The ALMA Spectroscopic Survey in the Hubble Ultra Deep Field: Continuum Number Counts, Resolved 1.2 mm Extragalactic Background, and Properties of the Faintest Dusty Star-forming Galaxies
We present an analysis of a deep (1σ = 13 μJy) cosmological 1.2 mm continuum map based on ASPECS, the ALMA Spectroscopic Survey in the Hubble Ultra Deep Field. In the 1 arcmin^2 covered by ASPECS we detect nine sources at >3.5σ significance at 1.2 mm. Our ALMA-selected sample has a median redshift of z = 1.6 ± 0.4, with only one galaxy detected at z > 2 within the survey area. This value is significantly lower than that found in millimeter samples selected at a higher flux density cutoff and similar frequencies. Most galaxies have specific star formation rates (SFRs) similar to that of main-sequence galaxies at the same epoch, and we find median values of stellar mass and SFRs of 4.0 x 10^(10)M⊙ and ~40 M⊙ yr^(-1), respectively. Using the dust emission as a tracer for the interstellar medium (ISM) mass, we derive depletion times that are typically longer than 300 Myr, and we find molecular gas fractions ranging from ~0.1 to 1.0. As noted by previous studies, these values are lower than those using CO-based ISM estimates by a factor of ~2. The 1 mm number counts (corrected for fidelity and completeness) are in agreement with previous studies that were typically restricted to brighter sources. With our individual detections only, we recover 55% ± 4% of the extragalactic background light (EBL) at 1.2 mm measured by the Planck satellite, and we recover 80% ± 7% of this EBL if we include the bright end of the number counts and additional detections from stacking. The stacked contribution is dominated by galaxies at z ~ 1-2, with stellar masses of (1–3) × 10^(10) M⊙. For the first time, we are able to characterize the population of galaxies that dominate the EBL at 1.2 mm.
© 2016 The American Astronomical Society. Received 2016 May 6; revised 2016 September 6; accepted 2016 September 6; published 2016 December 8. We thank the anonymous referee for her/his positive feedback and useful comments. M.A. acknowledges partial support from FONDECYT through grant 1140099. F.W., I.R.S., and R.J.I. acknowledge support through ERC grants COSMIC–DAWN, DUSTYGAL, and COSMICISM, respectively. F.E.B. and L.I. acknowledge Conicyt grants Basal-CATA PFB–06/2007 and Anilo ACT1417. F.E.B. also acknowledges support from FONDECYT Regular 1141218 (FEB) and the Ministry of Economy, Development, and Tourism's Millennium Science Initiative through grant IC120009, awarded to the Millennium Institute of Astrophysics (MAS). E.d.C. gratefully acknowledges the Australian Research Council as the recipient of a Future Fellowship (project FT150100079). D.R. acknowledges support from the National Science Foundation under grant number AST-1614213 to Cornell University. I.R.S. also acknowledges support from STFC (ST/L00075X/1) and a Royal Society/Wolfson Merit award. Support for R.D. and B.M. was provided by the DFG priority program 1573 "The Physics of the Interstellar Medium." A.K. and F.B. acknowledge support by the Collaborative Research Council 956, sub-project A1, funded by the Deutsche Forschungsgemeinschaft (DFG). P.I. acknowledges Conict grants Basal-CATA PFB–06/2007 and Anilo ACT1417. R.J.A. was supported by FONDECYT grant number 1151408. This paper makes use of the following ALMA data: ADS/JAO.ALMA#2013.1.00146.S and ADS/JAO.ALMA#2013.1.00718.S. ALMA is a partnership of ESO (representing its member states), NSF (USA), and NINS (Japan), together with NRC (Canada), NSC and ASIAA (Taiwan), and KASI (Republic of Korea), in cooperation with the Republic of Chile. The Joint ALMA Observatory is operated by ESO, AUI/NRAO, and NAOJ. The 3 mm part of the ALMA project was supported by the German ARC.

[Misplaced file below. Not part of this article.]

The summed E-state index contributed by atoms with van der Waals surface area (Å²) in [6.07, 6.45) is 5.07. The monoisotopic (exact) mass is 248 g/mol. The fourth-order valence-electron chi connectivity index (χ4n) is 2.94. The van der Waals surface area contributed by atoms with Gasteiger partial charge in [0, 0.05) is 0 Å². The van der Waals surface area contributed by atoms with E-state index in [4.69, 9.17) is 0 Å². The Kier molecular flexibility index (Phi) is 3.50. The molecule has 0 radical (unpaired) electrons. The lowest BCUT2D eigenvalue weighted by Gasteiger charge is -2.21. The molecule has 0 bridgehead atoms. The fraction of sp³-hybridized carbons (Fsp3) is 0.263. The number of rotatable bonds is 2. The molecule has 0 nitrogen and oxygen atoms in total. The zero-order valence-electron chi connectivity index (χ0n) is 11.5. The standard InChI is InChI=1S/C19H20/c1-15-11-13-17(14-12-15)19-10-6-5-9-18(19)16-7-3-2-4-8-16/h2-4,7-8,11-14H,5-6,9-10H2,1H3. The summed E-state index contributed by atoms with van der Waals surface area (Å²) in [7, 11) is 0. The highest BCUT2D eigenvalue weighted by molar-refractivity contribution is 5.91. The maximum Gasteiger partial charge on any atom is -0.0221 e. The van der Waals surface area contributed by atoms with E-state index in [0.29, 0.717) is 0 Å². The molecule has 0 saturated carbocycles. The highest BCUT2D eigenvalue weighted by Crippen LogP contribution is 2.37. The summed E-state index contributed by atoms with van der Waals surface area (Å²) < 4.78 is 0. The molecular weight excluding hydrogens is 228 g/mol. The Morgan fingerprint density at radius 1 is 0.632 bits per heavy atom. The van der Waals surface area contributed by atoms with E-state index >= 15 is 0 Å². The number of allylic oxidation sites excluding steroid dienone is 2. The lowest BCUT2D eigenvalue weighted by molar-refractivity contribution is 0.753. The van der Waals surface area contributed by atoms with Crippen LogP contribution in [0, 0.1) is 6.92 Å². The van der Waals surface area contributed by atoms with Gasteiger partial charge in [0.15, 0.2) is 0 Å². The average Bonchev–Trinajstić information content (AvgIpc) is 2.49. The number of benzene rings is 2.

Submitted - 1607.06769v2.pdf
Published - Aravena_2016_ApJ_833_68.pdf